“Talk With Me!”

Can you have a conversation with a baby? Parents in the UK may soon find “conversation starters” on baby products to promote learning-enhancing conversations with kids. The second group of Learning Sciences Exchange Fellows presents here their collaborative project.

Research confirms that conversations between parents and children foster children’s brain processing, language and cognitive development. Our group’s aim is to promote high- quality conversational turn-taking among caregivers and young children so that all children have opportunities to thrive and build strong foundations for success at school and beyond. We’ve started by developing a Public Service Announcement. Research shows that parents who know more about child development are more likely to interact with their children in ways that promote learning, including engaging their children in frequent back-and-forth conversations. Further, our complimentary “conversation starter” messages printed on cards and baby products will help provide parents with specific ways to engage their babies in brain-building conversations.

The team behind “Talk With Me” (from left to right): Sacha Kyle, Melissa Hogenboom, Elizabeth Shuey, Meredith Rowe

Early childhood is an area of increasing policy interest, with governments responding to the research demonstrating the importance of this period. Families also are increasing their expectations for government attention to and investment in young children. Our Public Service Announcement and conversation-starter messages will foster public awareness of what high quality early childhood interactions look like. By targeting the public in the United Kingdom, we are building on existing government interest in fostering early childhood development. Strategies like ours can help to build strong public will for early childhood policies, help families identify and advocate for high-quality early childhood programs and complement existing public investments. Our conversation-starter messages also provide a concrete way for companies to engage in supporting families and children, creating opportunities for public-private partnerships moving forward.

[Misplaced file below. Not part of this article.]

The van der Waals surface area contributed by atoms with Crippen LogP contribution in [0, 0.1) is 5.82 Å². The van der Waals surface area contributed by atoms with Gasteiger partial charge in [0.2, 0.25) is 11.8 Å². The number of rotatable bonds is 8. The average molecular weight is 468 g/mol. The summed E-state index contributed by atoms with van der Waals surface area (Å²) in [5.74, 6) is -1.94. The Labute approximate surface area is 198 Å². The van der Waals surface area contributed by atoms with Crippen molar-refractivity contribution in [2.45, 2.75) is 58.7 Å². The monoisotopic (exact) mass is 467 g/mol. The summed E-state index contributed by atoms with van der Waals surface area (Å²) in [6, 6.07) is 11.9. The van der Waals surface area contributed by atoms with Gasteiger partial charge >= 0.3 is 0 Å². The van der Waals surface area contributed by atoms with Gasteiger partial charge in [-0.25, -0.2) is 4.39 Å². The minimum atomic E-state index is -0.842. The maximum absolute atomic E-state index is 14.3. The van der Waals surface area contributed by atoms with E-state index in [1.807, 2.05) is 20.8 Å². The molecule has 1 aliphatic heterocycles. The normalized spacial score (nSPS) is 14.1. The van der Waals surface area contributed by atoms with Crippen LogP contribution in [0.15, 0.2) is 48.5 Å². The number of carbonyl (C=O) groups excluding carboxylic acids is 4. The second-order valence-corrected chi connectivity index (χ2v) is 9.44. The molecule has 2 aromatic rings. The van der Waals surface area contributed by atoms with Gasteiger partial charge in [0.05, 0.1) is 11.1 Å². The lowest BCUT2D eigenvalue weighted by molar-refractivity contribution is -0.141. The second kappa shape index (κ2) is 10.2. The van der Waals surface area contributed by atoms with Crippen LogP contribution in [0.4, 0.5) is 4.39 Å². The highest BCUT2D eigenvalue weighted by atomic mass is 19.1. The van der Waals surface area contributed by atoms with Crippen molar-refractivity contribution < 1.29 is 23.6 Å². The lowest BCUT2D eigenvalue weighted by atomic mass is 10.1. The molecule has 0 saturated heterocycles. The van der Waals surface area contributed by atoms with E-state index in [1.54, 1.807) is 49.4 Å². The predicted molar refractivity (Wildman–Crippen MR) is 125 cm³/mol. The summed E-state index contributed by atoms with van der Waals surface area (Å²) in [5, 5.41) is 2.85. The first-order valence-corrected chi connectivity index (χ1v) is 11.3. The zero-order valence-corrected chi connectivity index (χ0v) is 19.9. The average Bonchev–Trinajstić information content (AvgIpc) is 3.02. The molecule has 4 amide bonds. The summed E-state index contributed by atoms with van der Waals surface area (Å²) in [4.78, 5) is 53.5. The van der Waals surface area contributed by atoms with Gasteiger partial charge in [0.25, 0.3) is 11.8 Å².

Simple, short and engaging

In order to influence policy makers and bring awareness of the science behind the importance of conversational turn-taking, our team also sought to use storytelling techniques from journalism and entertainment to reach the wider public. In order to make sure the idea hits home, literally and physically, we believe a simple, short and engaging message would be key. Therefore we kept it simple by focusing on the core messages journalists use, the what (turn-taking), why (brain development), who (children and caregivers) when (from birth) and where (anywhere).

We hope this simple storytelling technique will effectively not only spread our core message quickly and engagingly, but inspire and empower change.

“Talk With Me” on the TV

As part of our multifaceted campaign our short animated “Talk With Me” Public Service Announcement will be shared via selected media/television content output. We chose this form of engagement to have the biggest impact and reach a wide range of families and caregivers. As a team we have created an original script, narrated from the point of view of the child. Artistically, we have chosen to go with a high quality visual style and aesthetic, with animated graphics and music that would be appealing to both adults and children – working with the animators at Pomona Pictures (Pierangelo Pirak) with original music composition by award winning composer Giles Lamb. This visual brand and design aesthetic will also continue across the conversation starter messages for consistency and appeal, and to further help promote conversations between caregivers and young children.

 

LSX is an interdisciplinary two-year fellowship focused on child development (ages 0-5) designed to break through traditional silos that separate learning scientists from those in journalism, education policy, and entertainment. Over two years, fellows will collaborate on projects that elevate the insights of the learning sciences for new audiences. The intent is to learn how to communicate with the public, write op-eds in teams, and advance a project related to early childhood development that would be strengthened with the infusion of ideas from talented people in other sectors. The fellowship is administered by New America, the International Congress of Infant Studies, and the Jacobs Foundation.

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